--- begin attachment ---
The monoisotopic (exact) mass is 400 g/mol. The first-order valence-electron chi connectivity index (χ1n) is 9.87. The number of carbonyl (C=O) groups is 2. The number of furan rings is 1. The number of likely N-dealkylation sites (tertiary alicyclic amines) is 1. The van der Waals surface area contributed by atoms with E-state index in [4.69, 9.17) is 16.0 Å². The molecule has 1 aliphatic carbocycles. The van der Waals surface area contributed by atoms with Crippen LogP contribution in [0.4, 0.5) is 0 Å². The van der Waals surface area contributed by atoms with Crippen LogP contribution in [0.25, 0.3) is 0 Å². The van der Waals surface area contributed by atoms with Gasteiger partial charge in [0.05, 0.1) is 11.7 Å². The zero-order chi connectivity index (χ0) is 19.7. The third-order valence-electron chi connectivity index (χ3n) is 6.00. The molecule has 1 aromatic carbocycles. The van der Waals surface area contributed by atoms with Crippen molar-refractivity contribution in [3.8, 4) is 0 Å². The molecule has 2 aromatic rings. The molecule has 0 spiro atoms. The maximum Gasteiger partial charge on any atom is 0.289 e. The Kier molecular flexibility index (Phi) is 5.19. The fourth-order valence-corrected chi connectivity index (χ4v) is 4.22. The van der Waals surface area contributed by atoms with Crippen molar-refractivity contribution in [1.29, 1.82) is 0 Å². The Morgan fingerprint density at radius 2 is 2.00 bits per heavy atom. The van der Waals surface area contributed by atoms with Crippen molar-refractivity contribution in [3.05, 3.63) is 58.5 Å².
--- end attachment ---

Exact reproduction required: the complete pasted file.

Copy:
The monoisotopic (exact) mass is 400 g/mol. The first-order valence-electron chi connectivity index (χ1n) is 9.87. The number of carbonyl (C=O) groups is 2. The number of furan rings is 1. The number of likely N-dealkylation sites (tertiary alicyclic amines) is 1. The van der Waals surface area contributed by atoms with E-state index in [4.69, 9.17) is 16.0 Å². The molecule has 1 aliphatic carbocycles. The van der Waals surface area contributed by atoms with Crippen LogP contribution in [0.4, 0.5) is 0 Å². The van der Waals surface area contributed by atoms with Crippen LogP contribution in [0.25, 0.3) is 0 Å². The van der Waals surface area contributed by atoms with Gasteiger partial charge in [0.05, 0.1) is 11.7 Å². The zero-order chi connectivity index (χ0) is 19.7. The third-order valence-electron chi connectivity index (χ3n) is 6.00. The molecule has 1 aromatic carbocycles. The van der Waals surface area contributed by atoms with Crippen molar-refractivity contribution in [3.8, 4) is 0 Å². The molecule has 2 aromatic rings. The molecule has 0 spiro atoms. The maximum Gasteiger partial charge on any atom is 0.289 e. The Kier molecular flexibility index (Phi) is 5.19. The fourth-order valence-corrected chi connectivity index (χ4v) is 4.22. The van der Waals surface area contributed by atoms with Crippen molar-refractivity contribution in [1.29, 1.82) is 0 Å². The Morgan fingerprint density at radius 2 is 2.00 bits per heavy atom. The van der Waals surface area contributed by atoms with Crippen molar-refractivity contribution in [3.05, 3.63) is 58.5 Å².